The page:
Step 6: Load the Inside Spokes

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Next, take the side of the wheel with the locator spoke in it and face it away from you. From the inside of the flange, load 8 more spokes into that side of the wheel.
Just as in the previous two courses, install one spoke into every fourth hole around the rim.
We're almost done. At the end of this step you should have 27 spokes installed.
9 loaded from the outside of the hub on the port side of the wheel.
9 loaded from the inside of the hub on the port side of the wheel.
9 loaded from the outside of the hub on the other side of the wheel.
There should be no empty holes on the port side flange of the hub and every other hole should be empty on the other side of the hub.

Step 7: The Final Nine

Picture of The Final Nine
 All that remains to this assembly is to load the last nine spokes from the inside of the hub. Take any one of these spokes and cross it over three of the spokes that were loaded from the outside of the hub and it will be very near a hole. Install a nipple into that hole and continue around the rim as we did in the previous three courses.
When you're done with this the only empty hole should be the valve stem hole and all 36 spokes should be installed. If you followed the advice at the beginning and tightened the nipples 3 turns each, the wheel will be fairly straight even though it's still pretty loose and floppy.

Step 8: Tighten it Up!

Picture of Tighten it Up!
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This is the last step to building your wheel.
Starting at the valve stem hole, go around the wheel tightening each nipple ½ turn. This will take many trips around the wheel before the wheel begins to get stiffer. Be patient and you will be rewarded with a round wheel that will be true. Be impatient by over tightening spokes to get rid of the slop quickly and you will be punished with a wheel that is oval, out of balance and difficult to true.
When the spokes are tight enough, they will twang like a guitar string. There is actually a recommended amount of torque (apx. 30 in.lb.) for spokes, but who among us owns a spoke torque wrench?
Once all the spokes are tight, spin the wheel. It should spin freely and feel smooth.

Step 9: True the Wheel

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True the wheel by adjusting spoke tension in areas where there are wobbles. You'll need some sort of fixture. It can be an old fork, your bike or a professional truing stand.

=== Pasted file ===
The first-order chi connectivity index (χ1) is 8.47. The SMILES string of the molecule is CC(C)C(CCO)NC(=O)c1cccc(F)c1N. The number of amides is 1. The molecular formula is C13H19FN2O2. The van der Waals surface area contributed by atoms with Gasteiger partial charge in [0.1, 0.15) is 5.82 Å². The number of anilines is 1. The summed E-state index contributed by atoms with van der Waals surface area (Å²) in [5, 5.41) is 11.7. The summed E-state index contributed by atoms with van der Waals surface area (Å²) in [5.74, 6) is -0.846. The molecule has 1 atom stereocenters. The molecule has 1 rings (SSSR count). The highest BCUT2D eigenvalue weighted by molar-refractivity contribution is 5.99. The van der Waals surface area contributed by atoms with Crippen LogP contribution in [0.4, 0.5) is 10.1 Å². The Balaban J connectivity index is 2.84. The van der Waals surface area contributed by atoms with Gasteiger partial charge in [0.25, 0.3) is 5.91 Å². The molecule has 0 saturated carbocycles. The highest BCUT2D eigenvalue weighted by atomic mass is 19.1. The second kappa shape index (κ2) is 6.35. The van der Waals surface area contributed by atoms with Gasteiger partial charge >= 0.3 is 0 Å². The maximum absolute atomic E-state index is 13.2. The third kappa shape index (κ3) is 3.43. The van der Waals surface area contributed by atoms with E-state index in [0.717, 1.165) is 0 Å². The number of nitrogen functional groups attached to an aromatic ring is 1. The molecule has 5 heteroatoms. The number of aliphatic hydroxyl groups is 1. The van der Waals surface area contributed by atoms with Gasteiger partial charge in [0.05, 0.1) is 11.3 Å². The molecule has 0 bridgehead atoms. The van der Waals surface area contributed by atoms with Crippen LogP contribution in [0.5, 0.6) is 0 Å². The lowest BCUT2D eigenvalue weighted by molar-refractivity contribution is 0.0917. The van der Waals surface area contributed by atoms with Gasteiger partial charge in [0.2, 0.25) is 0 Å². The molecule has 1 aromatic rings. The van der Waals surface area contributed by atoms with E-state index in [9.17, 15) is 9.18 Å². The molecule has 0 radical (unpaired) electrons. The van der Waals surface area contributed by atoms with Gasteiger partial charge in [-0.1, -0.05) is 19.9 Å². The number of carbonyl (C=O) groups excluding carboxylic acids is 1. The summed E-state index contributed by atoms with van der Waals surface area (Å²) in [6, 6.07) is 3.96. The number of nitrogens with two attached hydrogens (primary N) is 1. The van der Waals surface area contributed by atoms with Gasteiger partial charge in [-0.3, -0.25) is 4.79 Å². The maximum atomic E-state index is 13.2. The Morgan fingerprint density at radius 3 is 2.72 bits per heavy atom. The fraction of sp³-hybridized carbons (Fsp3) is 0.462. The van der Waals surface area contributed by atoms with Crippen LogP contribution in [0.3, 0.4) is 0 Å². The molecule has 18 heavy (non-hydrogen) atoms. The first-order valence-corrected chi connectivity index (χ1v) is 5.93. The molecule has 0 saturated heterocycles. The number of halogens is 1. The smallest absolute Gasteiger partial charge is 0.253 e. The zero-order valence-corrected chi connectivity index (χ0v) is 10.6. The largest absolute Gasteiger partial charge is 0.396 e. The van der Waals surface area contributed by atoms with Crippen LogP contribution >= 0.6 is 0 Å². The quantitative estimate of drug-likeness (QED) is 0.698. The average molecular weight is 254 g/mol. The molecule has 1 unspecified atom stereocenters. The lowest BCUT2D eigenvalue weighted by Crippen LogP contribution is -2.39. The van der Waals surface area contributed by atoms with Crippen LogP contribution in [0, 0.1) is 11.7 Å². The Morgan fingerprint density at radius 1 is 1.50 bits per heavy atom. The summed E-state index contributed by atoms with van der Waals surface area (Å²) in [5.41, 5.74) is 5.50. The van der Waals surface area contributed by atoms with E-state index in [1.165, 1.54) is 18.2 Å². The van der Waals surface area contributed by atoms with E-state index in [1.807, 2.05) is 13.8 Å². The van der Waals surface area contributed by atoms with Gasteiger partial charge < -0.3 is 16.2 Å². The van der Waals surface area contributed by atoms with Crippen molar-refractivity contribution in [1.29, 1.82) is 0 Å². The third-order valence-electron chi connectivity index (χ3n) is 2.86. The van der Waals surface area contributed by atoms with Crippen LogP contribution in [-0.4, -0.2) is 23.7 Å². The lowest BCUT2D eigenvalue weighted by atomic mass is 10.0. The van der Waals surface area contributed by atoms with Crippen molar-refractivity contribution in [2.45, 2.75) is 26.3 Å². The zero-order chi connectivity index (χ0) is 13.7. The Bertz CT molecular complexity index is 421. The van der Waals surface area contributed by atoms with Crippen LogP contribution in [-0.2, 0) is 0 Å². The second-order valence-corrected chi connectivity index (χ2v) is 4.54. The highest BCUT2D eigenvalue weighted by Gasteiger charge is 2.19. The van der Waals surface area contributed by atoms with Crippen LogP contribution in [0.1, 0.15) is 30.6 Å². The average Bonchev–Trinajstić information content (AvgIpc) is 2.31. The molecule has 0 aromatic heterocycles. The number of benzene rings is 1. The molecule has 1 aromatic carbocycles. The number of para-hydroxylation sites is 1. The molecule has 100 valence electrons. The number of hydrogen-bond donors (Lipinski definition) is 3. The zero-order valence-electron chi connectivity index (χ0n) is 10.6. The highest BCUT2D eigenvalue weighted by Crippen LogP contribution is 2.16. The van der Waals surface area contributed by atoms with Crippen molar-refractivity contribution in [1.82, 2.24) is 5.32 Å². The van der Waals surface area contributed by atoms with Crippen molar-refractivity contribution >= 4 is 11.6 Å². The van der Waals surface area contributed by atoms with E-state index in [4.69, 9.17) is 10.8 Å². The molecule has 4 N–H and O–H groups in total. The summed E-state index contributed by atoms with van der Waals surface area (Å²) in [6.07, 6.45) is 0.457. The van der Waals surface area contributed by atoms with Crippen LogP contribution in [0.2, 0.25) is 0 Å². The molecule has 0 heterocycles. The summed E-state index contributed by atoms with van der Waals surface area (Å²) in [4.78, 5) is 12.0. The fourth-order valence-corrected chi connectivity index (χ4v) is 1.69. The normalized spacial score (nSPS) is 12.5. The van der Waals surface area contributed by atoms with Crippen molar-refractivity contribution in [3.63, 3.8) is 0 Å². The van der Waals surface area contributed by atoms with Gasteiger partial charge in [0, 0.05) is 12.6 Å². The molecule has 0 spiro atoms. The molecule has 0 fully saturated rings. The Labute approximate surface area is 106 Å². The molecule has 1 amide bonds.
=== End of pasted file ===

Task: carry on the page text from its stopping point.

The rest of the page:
Place the wheel into the truing stand and give it a spin. There will likely be some areas where it wobbles to one side or the other. On the truing stand below there is a special gauge that you place next to the rim. This gauge lets you see specifically where on the rim and how much misalignment there is.
If the rim wobbles to the right, find the spot where the wobble is greatest and tighten one spoke on the left ¼ turn. If that doesn't straighten it out, loosen the two spokes next to it (they go to the right side) 1/8 turn. If the wobble is on the right, switch sides and follow the same process. 
Make one adjustment and look at the whole wheel. If another area needs adjustment too, move to that area next. Continue adjusting different areas on the wheel until all the areas in need have been adjusted then go back and begin again.
The reason we do this one area at a time is because any adjustment you make on one side of the wheel affects the other side too.
When you're done the wheel should spin true and smoothly.
It's also a good idea to recheck your spokes after the first ride and periodically to see if they might have loosened up or stretched.
LarsR12 months ago

Are the spoke hop counts the same if you have a 32h rim+hub?

mblackwood1 year ago
Patience is a virtue.
I used this as a reference, and remembered that building my last wheel I didn't have patience when tightening the spokes, which then forced me to loosen all of them again, and then re-tighten them.
Be patient when doing the first round of tightening, just like the author says and you'll have a nice, solid, round and true wheel.
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giocad2 years ago
very educational.
New to Instructables and this is a reason I'll stay! Thanks. Yours and other people's views on dishing tools and tension meters?
Marsh (author)  Muzzledoctor2 years ago
I don't use them. Then again, I haven't had need to build a road wheel.
LeechTaMere5 years ago
nice tuto. thanks. Just a detail, though : your home made truing stand is a piece of art. I don't know if you knew it, but here it is http://www.surrealists.co.uk/viewPicture/234/
Marsh (author)  LeechTaMere5 years ago
 I found that pic and thought it was a home made truing stand. I had no idea it was someone's artwork! Hilarious!
Marcel Duchamp was actually one of the most famous French Surrealistic artist. Really cool you managed to add one of his works in your how-to!
His wikipedia page here
thats exactly what i thought when i saw this!
Bongmaster5 years ago
nice ible :)
and im not a bike person XD
Jayefuu5 years ago
Awesome ible. Well explained, well written and loads of nice pictures :D Rated.